The mechanics of the re-signing process are transparent to the end user device as there is only a single verification performed at the client device level. But for the developer and network provider, the assigning of an event-specific certificate enables the easy identification and recall of faulty code without impacting the rest of the application. Such scenarios and capabilities give network operators more control and better network protection without hampering innovation, or the experience of the end user.

In most instances, signed code from a trusted source may be automatically accepted, or a security warning will prompt the end user to view the signature information and decide whether or not to trust the code. Some network providers minimize their risk by accepting only signed applications while others require code signing in order for applications to have access to potentially sensitive APIs. If a mobile platform such as Windows Mobile 7 does not recognize an application's signature as valid, it will not run the application at all.

Passing the trust threshold

Because the publisher validation process is a c021411-critical hurdle for application developers, great care should be taken to ensure best practices for vetting signing entities. CAs take on the responsibility of substantiating that a signing entity is a legally registered organization.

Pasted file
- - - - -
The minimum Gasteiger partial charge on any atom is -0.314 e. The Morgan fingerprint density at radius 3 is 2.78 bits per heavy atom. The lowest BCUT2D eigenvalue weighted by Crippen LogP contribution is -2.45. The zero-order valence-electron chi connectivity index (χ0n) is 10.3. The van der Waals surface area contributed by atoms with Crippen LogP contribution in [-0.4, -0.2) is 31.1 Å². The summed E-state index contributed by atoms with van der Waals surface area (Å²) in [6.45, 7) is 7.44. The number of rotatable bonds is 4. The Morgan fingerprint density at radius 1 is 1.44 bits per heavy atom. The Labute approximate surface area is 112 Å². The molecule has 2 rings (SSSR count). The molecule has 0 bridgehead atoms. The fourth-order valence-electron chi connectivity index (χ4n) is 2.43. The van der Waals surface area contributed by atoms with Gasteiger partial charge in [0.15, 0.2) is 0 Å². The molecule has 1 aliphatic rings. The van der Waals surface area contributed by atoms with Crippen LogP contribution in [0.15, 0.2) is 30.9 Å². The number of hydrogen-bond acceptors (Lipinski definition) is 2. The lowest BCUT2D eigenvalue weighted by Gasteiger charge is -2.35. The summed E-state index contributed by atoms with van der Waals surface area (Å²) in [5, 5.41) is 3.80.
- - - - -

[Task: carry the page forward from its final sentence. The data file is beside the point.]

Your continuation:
During the code signing enrollment process, the CA will collect information about a publisher and his or her organization to authenticate identity. The validation process may take a few hours or several days, depending on the information provided and how easily it can be verified. Ideally, the CA will contact each organization using independently verified contact information to ensure that the organization requesting a certificate truly is the organization it claims to be.

In the case of developers who wish to distribute mobile apps on Windows Marketplace for Mobile, software must undergo the code signing process. Developers are required to sign every content update before apps are made available in the app store catalog. Then Microsoft closely monitors the applications allowed into the program for any irregularities and uses its authority to request the revocation of certificates associated with malicious content if such irregularities are detected.

The implementation of code signing for mobile apps -- particularly on the Windows Mobile platform -- means that users, app developers and publishers, and network operators need not feel they must compromise security in their rush to take advantage of the world of mobile app opportunities.

Code signing proactively demonstrates to smartphone users and network providers that the next great mobile killer apps are safe to download and run. This empowers publishers to protect their customers and their brand value. It allows network operators to minimize the risks of exposing their networks and subscribers to attack without sacrificing the bottom line. And users can enjoy the confidence of security with a seamless user experience when downloading smartphone applications.

Read more about anti-malware in Network World's Anti-malware section.

This story, "Using code signing to secure mobile apps" was originally published by Network World.

Copyright © 2011 IDG Communications, Inc.